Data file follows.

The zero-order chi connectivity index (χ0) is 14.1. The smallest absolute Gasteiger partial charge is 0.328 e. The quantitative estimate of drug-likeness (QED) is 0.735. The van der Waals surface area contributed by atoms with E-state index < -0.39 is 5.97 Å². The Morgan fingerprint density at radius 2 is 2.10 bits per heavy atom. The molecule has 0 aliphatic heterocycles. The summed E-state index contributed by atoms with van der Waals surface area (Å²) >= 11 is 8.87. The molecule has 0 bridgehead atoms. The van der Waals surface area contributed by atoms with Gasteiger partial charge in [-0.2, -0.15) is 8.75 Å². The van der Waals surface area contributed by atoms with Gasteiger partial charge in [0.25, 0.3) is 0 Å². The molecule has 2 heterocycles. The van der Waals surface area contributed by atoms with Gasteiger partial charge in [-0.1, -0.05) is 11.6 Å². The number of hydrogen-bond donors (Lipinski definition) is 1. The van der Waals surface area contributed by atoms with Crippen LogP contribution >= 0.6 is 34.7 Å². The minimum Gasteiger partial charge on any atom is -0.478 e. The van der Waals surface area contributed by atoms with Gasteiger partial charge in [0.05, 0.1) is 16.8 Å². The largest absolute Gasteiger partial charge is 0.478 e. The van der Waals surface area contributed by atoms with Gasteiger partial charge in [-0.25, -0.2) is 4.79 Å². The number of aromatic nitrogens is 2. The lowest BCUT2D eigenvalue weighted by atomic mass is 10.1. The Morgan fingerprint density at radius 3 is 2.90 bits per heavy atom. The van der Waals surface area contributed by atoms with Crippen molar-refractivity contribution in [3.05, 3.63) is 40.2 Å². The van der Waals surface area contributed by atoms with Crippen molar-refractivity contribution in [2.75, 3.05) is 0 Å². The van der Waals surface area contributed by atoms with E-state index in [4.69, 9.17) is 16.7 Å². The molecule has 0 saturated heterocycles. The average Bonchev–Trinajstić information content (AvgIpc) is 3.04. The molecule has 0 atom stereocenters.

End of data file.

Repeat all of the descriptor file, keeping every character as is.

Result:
The zero-order chi connectivity index (χ0) is 14.1. The smallest absolute Gasteiger partial charge is 0.328 e. The quantitative estimate of drug-likeness (QED) is 0.735. The van der Waals surface area contributed by atoms with E-state index < -0.39 is 5.97 Å². The Morgan fingerprint density at radius 2 is 2.10 bits per heavy atom. The molecule has 0 aliphatic heterocycles. The summed E-state index contributed by atoms with van der Waals surface area (Å²) >= 11 is 8.87. The molecule has 0 bridgehead atoms. The van der Waals surface area contributed by atoms with Gasteiger partial charge in [-0.2, -0.15) is 8.75 Å². The van der Waals surface area contributed by atoms with Gasteiger partial charge in [0.25, 0.3) is 0 Å². The molecule has 2 heterocycles. The van der Waals surface area contributed by atoms with Gasteiger partial charge in [-0.1, -0.05) is 11.6 Å². The number of hydrogen-bond donors (Lipinski definition) is 1. The van der Waals surface area contributed by atoms with Crippen LogP contribution >= 0.6 is 34.7 Å². The minimum Gasteiger partial charge on any atom is -0.478 e. The van der Waals surface area contributed by atoms with Gasteiger partial charge in [0.05, 0.1) is 16.8 Å². The largest absolute Gasteiger partial charge is 0.478 e. The van der Waals surface area contributed by atoms with Gasteiger partial charge in [-0.25, -0.2) is 4.79 Å². The number of aromatic nitrogens is 2. The lowest BCUT2D eigenvalue weighted by atomic mass is 10.1. The Morgan fingerprint density at radius 3 is 2.90 bits per heavy atom. The van der Waals surface area contributed by atoms with Crippen molar-refractivity contribution in [3.05, 3.63) is 40.2 Å². The van der Waals surface area contributed by atoms with Crippen molar-refractivity contribution in [2.75, 3.05) is 0 Å². The van der Waals surface area contributed by atoms with E-state index in [4.69, 9.17) is 16.7 Å². The molecule has 0 saturated heterocycles. The average Bonchev–Trinajstić information content (AvgIpc) is 3.04. The molecule has 0 atom stereocenters.